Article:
Research doesn’t mean grabbing a fantasy football magazine at 7-11 on your way to the draft and skimming over some big names, sleepers, and headlines. Far from it. Research means really digging into the numbers to make the most of your draft. Some important numbers to pay attention to are “average draft position” (ADP), “expert consensus ranking” (ECR), and trends that develop between the Super Bowl and your fantasy draft. Understanding ADP is a great way to understand how the general public views a certain player and where that player is usually being drafted. You can use ADP to get an idea of how others in your league might feel about a certain player, too. FantasyPros ECR is a pure amalgamation of the fantasy industry’s best minds rolled into one handy cheat sheet to deliver the most accurate rankings available. You can use ECR to help guide your decisions on draft day, especially if you’re having trouble choosing between one player or another.
Finally, it’s important to do some additional research of your own. Is there a guy you have a gut feeling will go off this season? A guy you’re much lower on than ECR or others in your league? Put the time in to crunch some numbers and watch a little tape. You may have your opinions validated, or you may change your mind completely. Davante Parker has been pegged as a sleeper virtually every offseason since he entered the league. Seeing his name on a sleepers list and pulling the trigger on draft day has never been a great idea. Some additional research into Parker’s stats and those of his teammates could have deterred you from making that mistake. Conversely, digging into the Colts’ offensive line improvements, understanding that Andrew Luck was healthy, and checking out some film on Marlon Mack from his rookie season may have given you a brighter outlook on Mack than others before he had a huge 2018 campaign.
Not Staying Focused
This one is tough to avoid, guys. We’ve all been there. It’s a Sunday afternoon, your friends are all together in one place for the first time in months, the booze is flowing, the food is on point, and it’s time to catch up with everyone. But, in order to have the best chance at winning your draft, you have to stay focused. Cut way down on the drinking until after the draft has concluded. Same goes for those messy chicken wings that will have you grabbing for wipes instead of studying the draft board. Keep your conversations to a minimum while the draft is going on so all of your attention can be on the task at hand. Staying focused also means knowing who’s been picked and who’s turn it is – difficult to keep up with if you’re not fully locked in.
An often overlooked aspect of drafting is knowing the room. Unless you’re brand new to the league, you should know the tendencies of most of the other managers in the league. Every league has aggressive managers who are bullish on certain guys and take them way too early, and some managers are just uninformed. Exploit their mistakes, and use them to your advantage.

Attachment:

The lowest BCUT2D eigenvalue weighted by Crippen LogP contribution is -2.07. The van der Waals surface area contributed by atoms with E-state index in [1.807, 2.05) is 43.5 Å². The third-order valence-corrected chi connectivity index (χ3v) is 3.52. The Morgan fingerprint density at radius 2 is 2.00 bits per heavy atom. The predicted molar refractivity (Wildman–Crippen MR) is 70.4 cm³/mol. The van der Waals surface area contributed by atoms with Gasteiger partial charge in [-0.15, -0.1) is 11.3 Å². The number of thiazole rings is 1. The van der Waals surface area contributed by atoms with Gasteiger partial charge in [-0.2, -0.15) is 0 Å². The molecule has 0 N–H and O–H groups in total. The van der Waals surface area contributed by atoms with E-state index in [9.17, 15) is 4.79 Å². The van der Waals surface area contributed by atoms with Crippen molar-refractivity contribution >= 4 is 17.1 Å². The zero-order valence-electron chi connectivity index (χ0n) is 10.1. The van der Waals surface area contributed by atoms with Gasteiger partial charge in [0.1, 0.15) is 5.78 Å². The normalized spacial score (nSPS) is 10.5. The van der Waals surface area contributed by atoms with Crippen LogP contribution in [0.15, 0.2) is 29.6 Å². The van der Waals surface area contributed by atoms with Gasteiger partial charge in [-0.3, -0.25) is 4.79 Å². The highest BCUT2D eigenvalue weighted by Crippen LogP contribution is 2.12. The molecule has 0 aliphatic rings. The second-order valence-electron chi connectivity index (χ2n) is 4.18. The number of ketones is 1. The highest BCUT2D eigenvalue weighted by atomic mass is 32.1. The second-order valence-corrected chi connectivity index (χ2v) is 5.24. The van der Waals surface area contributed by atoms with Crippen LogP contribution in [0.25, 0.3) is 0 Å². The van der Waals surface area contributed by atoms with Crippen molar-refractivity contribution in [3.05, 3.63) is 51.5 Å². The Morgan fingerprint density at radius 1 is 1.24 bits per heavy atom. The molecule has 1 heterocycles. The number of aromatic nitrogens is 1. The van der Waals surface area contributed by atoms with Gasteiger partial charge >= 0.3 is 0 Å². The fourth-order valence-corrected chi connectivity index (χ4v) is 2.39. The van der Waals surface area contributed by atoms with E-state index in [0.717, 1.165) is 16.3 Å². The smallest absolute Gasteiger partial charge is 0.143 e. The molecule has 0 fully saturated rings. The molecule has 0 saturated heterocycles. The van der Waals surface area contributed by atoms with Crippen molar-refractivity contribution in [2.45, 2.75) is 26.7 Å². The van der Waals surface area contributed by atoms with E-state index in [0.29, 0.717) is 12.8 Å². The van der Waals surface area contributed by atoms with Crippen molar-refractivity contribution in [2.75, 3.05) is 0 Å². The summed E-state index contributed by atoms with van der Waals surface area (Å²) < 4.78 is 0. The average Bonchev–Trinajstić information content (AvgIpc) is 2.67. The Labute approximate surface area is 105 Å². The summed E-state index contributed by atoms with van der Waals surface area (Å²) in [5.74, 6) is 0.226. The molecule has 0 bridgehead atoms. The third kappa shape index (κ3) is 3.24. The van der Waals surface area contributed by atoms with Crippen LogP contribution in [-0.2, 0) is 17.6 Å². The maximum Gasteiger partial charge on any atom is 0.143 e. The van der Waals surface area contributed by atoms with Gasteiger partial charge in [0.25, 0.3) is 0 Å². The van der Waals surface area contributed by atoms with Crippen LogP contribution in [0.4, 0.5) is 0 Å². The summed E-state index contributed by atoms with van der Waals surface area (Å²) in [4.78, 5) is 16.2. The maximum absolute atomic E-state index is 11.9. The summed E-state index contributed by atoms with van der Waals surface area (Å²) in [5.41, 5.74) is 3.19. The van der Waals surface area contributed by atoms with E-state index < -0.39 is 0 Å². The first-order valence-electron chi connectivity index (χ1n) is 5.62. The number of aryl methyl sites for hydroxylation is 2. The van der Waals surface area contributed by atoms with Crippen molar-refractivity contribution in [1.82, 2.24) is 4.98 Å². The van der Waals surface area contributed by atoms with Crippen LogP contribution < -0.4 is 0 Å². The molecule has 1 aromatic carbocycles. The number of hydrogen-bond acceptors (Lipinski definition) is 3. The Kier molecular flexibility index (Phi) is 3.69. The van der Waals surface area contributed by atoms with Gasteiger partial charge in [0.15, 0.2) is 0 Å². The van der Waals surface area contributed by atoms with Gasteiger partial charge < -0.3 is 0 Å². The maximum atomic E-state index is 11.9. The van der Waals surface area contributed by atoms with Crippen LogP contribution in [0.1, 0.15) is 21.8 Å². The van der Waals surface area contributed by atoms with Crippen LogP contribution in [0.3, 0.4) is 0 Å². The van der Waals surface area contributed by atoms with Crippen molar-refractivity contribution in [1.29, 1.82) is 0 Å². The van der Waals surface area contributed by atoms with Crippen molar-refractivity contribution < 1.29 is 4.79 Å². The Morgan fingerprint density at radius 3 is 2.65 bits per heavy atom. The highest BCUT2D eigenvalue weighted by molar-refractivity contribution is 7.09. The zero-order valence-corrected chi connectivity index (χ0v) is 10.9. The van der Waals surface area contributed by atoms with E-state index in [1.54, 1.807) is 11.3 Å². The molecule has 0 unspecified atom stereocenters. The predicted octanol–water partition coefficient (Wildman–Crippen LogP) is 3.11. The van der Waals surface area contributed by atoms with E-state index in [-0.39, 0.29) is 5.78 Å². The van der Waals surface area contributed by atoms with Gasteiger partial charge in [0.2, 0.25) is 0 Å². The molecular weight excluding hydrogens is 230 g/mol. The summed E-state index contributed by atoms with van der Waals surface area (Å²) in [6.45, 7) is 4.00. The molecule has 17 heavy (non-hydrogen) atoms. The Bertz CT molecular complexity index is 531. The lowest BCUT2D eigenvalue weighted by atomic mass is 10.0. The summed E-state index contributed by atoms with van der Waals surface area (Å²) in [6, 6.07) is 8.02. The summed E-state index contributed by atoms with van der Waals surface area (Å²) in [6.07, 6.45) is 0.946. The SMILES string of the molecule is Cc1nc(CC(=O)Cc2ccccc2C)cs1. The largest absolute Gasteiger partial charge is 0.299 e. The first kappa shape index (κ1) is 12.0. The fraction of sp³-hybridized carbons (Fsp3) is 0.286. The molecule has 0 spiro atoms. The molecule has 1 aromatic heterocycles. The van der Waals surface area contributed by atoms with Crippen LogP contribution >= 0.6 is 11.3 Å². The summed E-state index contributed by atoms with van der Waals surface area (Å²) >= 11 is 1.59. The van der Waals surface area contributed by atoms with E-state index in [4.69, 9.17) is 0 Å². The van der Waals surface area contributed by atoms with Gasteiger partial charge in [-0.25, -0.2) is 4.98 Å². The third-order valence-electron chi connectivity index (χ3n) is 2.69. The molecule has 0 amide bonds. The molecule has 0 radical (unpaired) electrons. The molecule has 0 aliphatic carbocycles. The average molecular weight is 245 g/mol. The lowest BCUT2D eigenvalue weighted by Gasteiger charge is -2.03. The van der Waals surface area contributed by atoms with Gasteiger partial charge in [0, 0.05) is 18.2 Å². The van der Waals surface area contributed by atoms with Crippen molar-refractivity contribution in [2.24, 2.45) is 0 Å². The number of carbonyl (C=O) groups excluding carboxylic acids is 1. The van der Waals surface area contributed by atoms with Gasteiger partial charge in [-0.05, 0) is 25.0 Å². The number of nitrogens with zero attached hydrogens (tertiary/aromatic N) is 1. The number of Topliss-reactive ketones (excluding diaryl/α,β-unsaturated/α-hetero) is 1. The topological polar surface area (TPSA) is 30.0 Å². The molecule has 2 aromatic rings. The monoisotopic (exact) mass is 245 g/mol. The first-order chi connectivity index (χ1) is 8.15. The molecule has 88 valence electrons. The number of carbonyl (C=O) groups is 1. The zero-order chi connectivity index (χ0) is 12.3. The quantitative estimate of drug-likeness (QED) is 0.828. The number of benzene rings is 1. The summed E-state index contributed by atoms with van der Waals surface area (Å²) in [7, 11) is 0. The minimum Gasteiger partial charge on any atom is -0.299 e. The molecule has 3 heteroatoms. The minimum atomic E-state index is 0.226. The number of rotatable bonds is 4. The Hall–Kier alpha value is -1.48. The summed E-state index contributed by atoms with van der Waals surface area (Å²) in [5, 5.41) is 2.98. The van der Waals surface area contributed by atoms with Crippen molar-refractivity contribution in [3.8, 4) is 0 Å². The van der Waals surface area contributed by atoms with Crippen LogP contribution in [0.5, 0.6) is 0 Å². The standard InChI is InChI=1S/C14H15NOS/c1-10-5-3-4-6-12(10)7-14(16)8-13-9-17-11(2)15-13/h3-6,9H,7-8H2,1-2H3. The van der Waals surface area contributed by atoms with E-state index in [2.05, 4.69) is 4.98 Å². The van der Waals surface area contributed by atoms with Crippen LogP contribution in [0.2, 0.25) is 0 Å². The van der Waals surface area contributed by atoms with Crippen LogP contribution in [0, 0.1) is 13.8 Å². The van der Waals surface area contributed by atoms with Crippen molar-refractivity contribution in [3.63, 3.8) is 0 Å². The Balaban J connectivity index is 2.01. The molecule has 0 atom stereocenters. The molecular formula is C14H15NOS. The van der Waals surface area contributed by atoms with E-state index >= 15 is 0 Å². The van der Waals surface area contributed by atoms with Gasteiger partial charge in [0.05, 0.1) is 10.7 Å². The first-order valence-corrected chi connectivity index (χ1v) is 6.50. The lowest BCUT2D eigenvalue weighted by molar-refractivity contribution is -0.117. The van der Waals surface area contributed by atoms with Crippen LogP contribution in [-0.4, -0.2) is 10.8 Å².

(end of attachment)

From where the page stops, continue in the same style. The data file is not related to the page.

Understand position runs within your draft. If the last five picks before your turn were tight ends, you may want to skip on picking a tight end and focus on another position, knowing that the next best available tight end should still be there in another round. The same is true of paying attention to the rosters of fellow managers. If you have pick 8.11 and have the choice between a solid WR or a solid TE and the manager picking at 8.12 and 9.01 is already set at tight end, take the receiver. If that same owner has no tight ends on his team, it’s probably best to snatch your man, knowing he won’t be available to you after two more picks.
You’ve got to come to your fantasy draft with a strategy. Show up without one, and you’ve already lost. The strategy that you come with should be the culmination of keeping up with the news, doing your research, and practicing (see above). The strategy you choose doesn’t need to be a generic formula you’ve read about (i.e. Zero RB). Rather, it can be an outline of how your perfect draft would go based on all of the information you’ve gathered. Of course, the perfect draft doesn’t exist, and many factors out of your control will cause you to miss out on some guys you planned to draft or force you to pivot to another position sooner than you’d hoped. That’s ok, because as a responsible fantasy manager, you’ve come up with a backup plan should things go awry (they will). Keep alternate scenarios in your back pocket. Most importantly – be flexible! Draft strategies can (and should) change in an instance. Take what is given to you even if it doesn’t fit the plan you laid out. If you wanted to load up on RBs in the first two rounds, but Julio Jones is still available at pick 2.09, don’t pass on the value.
A great draft strategy involves a lot of time, effort, and thought. An excellent way to maximize your strategy is to compile your own rankings and break them down into tiers. You can then use your personalized list to determine when you should reach for a player, how long you should wait to take a player before he becomes a value, and who are the true sleepers and late-round pickups that may give you the advantage over your fellow league-mates.
The four draft mistakes listed above are easily avoidable with a little time, effort, practice, and patience. If you come to the draft armed with knowledge, practice, focus, and strategy, you’ll position yourself to build a championship-winning squad in no time!